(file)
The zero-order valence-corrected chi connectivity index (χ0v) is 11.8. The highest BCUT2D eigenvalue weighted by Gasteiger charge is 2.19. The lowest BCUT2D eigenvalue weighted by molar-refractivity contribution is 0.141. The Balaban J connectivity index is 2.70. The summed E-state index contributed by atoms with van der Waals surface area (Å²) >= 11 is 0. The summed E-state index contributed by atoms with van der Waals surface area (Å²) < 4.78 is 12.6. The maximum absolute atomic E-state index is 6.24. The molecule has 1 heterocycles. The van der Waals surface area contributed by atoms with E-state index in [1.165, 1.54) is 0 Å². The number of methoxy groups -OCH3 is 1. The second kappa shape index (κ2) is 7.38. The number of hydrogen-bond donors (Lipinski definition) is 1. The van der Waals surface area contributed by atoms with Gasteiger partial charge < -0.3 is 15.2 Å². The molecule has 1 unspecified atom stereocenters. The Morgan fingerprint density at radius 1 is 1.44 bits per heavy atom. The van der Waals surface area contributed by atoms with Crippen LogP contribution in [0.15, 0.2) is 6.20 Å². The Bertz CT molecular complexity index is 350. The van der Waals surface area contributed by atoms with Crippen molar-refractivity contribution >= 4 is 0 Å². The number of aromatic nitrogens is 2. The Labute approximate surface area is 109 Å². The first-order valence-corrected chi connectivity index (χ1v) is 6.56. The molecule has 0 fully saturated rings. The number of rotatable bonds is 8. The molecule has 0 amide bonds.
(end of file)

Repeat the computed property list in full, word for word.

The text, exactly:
The zero-order valence-corrected chi connectivity index (χ0v) is 11.8. The highest BCUT2D eigenvalue weighted by Gasteiger charge is 2.19. The lowest BCUT2D eigenvalue weighted by molar-refractivity contribution is 0.141. The Balaban J connectivity index is 2.70. The summed E-state index contributed by atoms with van der Waals surface area (Å²) >= 11 is 0. The summed E-state index contributed by atoms with van der Waals surface area (Å²) < 4.78 is 12.6. The maximum absolute atomic E-state index is 6.24. The molecule has 1 heterocycles. The van der Waals surface area contributed by atoms with E-state index in [1.165, 1.54) is 0 Å². The number of methoxy groups -OCH3 is 1. The second kappa shape index (κ2) is 7.38. The number of hydrogen-bond donors (Lipinski definition) is 1. The van der Waals surface area contributed by atoms with Gasteiger partial charge < -0.3 is 15.2 Å². The molecule has 1 unspecified atom stereocenters. The Morgan fingerprint density at radius 1 is 1.44 bits per heavy atom. The van der Waals surface area contributed by atoms with Crippen LogP contribution in [0.15, 0.2) is 6.20 Å². The Bertz CT molecular complexity index is 350. The van der Waals surface area contributed by atoms with Crippen molar-refractivity contribution >= 4 is 0 Å². The number of aromatic nitrogens is 2. The Labute approximate surface area is 109 Å². The first-order valence-corrected chi connectivity index (χ1v) is 6.56. The molecule has 0 fully saturated rings. The number of rotatable bonds is 8. The molecule has 0 amide bonds.